Faces of Egyptian mummies on show in Manchester
The faces of ancient Egyptians have gone on show in Manchester.
The portraits painted on to panels that covered the heads of mummies form part of an exhibition at the city’s John Rylands Library.
The panels, which have rarely been shown in public, were bequeathed to Manchester Museum by cotton magnate Jesse Haworth in 1921.
The museum’s Egyptology curator Campbell Price said they depicted people who looked “strikingly modern”.
The paintings, known as Fayum portraits after the region near Cairo where they were found, were discovered on archaeological digs in 1888 and 1911 by William Flinders Petrie.
They date back to about AD 150, when Egypt was part of the Roman Empire.
I can remember going to see these when I was a student in Manchester and they are absolutely beautiful. Definitely worth a look!
A man who died from a terminal illness has been mummified like an Egyptian pharaoh for a Channel 4 show.
The broadcaster looks set to find itself at the centre of another taste row after agreeing to air the macabre documentary, Mummifying Alan.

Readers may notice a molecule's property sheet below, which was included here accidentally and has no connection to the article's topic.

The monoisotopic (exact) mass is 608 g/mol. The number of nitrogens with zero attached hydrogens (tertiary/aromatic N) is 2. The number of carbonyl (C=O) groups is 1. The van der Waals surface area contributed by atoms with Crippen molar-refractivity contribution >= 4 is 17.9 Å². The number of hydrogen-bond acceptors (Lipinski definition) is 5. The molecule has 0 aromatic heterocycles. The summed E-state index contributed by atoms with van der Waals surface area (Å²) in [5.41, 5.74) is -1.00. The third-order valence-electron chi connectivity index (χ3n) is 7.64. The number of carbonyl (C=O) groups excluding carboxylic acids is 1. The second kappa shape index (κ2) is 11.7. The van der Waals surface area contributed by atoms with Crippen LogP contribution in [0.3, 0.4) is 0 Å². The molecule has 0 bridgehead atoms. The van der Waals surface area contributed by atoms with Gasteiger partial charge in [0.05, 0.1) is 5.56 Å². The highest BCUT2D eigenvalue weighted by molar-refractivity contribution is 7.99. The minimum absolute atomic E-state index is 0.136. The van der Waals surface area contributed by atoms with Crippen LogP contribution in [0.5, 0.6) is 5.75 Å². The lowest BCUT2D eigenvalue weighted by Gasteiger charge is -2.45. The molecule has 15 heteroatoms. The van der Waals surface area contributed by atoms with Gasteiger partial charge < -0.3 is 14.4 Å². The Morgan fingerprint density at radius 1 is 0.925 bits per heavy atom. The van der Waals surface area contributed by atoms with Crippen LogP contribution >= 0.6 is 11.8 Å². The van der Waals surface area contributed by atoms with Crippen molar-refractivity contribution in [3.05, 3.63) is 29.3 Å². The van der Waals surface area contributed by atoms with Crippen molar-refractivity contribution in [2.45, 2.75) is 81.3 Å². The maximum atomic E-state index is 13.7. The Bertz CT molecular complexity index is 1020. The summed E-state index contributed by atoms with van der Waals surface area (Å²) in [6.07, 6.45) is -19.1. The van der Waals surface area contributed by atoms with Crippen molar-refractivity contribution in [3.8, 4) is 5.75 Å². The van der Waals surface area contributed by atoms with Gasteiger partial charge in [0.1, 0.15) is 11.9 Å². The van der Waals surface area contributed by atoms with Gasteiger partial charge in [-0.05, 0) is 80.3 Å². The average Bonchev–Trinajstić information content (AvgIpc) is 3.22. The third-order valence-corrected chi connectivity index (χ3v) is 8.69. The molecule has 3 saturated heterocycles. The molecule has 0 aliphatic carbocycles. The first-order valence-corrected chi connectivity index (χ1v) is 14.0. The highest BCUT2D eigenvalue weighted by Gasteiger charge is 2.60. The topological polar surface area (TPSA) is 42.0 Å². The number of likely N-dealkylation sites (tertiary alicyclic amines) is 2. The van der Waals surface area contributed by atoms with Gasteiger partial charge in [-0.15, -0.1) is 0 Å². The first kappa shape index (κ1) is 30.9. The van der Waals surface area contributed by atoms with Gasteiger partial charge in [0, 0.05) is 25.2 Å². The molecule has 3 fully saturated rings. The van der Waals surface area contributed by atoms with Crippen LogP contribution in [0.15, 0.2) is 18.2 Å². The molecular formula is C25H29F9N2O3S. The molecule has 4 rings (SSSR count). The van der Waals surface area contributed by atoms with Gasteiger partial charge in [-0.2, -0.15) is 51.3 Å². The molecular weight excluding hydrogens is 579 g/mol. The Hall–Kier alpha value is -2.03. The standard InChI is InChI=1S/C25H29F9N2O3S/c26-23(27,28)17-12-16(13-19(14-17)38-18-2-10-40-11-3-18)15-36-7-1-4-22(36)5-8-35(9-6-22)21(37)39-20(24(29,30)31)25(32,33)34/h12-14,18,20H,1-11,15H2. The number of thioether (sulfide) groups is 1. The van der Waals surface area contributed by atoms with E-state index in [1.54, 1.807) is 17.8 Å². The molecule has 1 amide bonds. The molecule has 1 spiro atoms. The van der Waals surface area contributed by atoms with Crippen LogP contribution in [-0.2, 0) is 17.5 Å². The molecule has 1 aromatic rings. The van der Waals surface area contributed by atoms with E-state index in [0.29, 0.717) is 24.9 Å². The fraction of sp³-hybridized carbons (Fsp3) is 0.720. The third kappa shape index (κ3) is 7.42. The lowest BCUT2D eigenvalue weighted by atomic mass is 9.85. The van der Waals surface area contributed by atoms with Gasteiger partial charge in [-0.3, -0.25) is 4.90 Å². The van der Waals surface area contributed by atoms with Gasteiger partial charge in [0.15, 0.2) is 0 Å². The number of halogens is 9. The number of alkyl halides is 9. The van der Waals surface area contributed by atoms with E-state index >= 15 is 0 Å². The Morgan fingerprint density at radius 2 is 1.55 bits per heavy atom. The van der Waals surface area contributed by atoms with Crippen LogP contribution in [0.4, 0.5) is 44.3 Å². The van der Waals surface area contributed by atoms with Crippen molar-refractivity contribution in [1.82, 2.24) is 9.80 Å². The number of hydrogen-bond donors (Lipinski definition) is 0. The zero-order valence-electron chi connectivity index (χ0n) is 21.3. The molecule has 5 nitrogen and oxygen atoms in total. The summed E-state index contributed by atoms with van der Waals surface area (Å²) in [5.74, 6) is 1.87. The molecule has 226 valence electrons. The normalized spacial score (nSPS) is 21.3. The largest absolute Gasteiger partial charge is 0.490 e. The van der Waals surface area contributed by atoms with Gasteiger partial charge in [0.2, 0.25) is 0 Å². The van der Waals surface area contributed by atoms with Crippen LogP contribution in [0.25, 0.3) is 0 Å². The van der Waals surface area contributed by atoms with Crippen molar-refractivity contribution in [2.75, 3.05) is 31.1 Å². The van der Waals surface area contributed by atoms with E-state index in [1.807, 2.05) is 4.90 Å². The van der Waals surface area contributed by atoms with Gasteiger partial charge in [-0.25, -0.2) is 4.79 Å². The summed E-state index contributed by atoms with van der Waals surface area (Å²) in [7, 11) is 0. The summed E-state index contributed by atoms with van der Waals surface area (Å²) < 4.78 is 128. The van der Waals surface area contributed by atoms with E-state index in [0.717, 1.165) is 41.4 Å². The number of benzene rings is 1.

Sources say the dead man, from the West Country, had a keen interest in preservation techniques used at the time of Tutankhamun.
He is not expected to be identified until next week when his family will explain why he agreed to be part of the show.
The programme will make television history when it airs on Monday, October 24, as a scientific embalming experiment is unprecedented.
A team of pioneering scientists were brought together to perform the little-known technique used by the ancient embalmers at one of the UK’s leading pathology laboratories.
It is understood the man’s body remained in excellent condition when it was examined months after the experiment.
The Daily Fail (sorry, Mail!) is, of course, up in arms about this documentary. I, however, am fascinated and look forward to seeing it. What do you think? Has TV gone too far this time?
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